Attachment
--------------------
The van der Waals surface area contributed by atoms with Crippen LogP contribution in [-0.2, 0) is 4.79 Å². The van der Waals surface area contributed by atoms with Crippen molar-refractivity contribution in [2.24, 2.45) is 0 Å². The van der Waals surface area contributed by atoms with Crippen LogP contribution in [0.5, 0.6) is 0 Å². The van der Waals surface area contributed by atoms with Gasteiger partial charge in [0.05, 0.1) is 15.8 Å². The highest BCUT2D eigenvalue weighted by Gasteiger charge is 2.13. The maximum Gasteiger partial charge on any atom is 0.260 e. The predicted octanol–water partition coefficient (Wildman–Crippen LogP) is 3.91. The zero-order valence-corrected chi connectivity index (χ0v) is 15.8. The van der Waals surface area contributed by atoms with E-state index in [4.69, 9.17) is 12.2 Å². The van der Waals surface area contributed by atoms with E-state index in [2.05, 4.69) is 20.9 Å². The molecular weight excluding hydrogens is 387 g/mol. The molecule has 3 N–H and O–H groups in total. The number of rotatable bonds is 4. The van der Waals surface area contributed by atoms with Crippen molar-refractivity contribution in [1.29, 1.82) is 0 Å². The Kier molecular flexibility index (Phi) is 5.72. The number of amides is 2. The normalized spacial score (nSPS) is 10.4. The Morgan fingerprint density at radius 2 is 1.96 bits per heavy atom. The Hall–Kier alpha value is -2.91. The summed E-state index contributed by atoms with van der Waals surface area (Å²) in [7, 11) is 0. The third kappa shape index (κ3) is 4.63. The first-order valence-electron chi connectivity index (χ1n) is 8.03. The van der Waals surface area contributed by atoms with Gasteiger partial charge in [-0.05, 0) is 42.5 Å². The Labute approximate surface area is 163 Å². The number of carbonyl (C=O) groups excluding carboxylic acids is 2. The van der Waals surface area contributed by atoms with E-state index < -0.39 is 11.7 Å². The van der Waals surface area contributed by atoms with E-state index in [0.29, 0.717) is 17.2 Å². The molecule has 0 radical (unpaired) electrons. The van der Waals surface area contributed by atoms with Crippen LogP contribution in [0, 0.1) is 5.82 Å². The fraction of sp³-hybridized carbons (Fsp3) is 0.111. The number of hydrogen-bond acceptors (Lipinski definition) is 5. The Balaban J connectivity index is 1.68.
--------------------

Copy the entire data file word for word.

The van der Waals surface area contributed by atoms with Crippen LogP contribution in [-0.2, 0) is 4.79 Å². The van der Waals surface area contributed by atoms with Crippen molar-refractivity contribution in [2.24, 2.45) is 0 Å². The van der Waals surface area contributed by atoms with Crippen LogP contribution in [0.5, 0.6) is 0 Å². The van der Waals surface area contributed by atoms with Gasteiger partial charge in [0.05, 0.1) is 15.8 Å². The highest BCUT2D eigenvalue weighted by Gasteiger charge is 2.13. The maximum Gasteiger partial charge on any atom is 0.260 e. The predicted octanol–water partition coefficient (Wildman–Crippen LogP) is 3.91. The zero-order valence-corrected chi connectivity index (χ0v) is 15.8. The van der Waals surface area contributed by atoms with E-state index in [4.69, 9.17) is 12.2 Å². The van der Waals surface area contributed by atoms with E-state index in [2.05, 4.69) is 20.9 Å². The molecular weight excluding hydrogens is 387 g/mol. The molecule has 3 N–H and O–H groups in total. The number of rotatable bonds is 4. The van der Waals surface area contributed by atoms with Crippen molar-refractivity contribution in [1.29, 1.82) is 0 Å². The Kier molecular flexibility index (Phi) is 5.72. The number of amides is 2. The normalized spacial score (nSPS) is 10.4. The Morgan fingerprint density at radius 2 is 1.96 bits per heavy atom. The Hall–Kier alpha value is -2.91. The summed E-state index contributed by atoms with van der Waals surface area (Å²) in [7, 11) is 0. The third kappa shape index (κ3) is 4.63. The first-order valence-electron chi connectivity index (χ1n) is 8.03. The van der Waals surface area contributed by atoms with Gasteiger partial charge in [-0.05, 0) is 42.5 Å². The Labute approximate surface area is 163 Å². The number of carbonyl (C=O) groups excluding carboxylic acids is 2. The van der Waals surface area contributed by atoms with E-state index < -0.39 is 11.7 Å². The van der Waals surface area contributed by atoms with E-state index in [0.29, 0.717) is 17.2 Å². The molecule has 0 radical (unpaired) electrons. The van der Waals surface area contributed by atoms with Crippen LogP contribution in [0, 0.1) is 5.82 Å². The fraction of sp³-hybridized carbons (Fsp3) is 0.111. The number of hydrogen-bond acceptors (Lipinski definition) is 5. The Balaban J connectivity index is 1.68.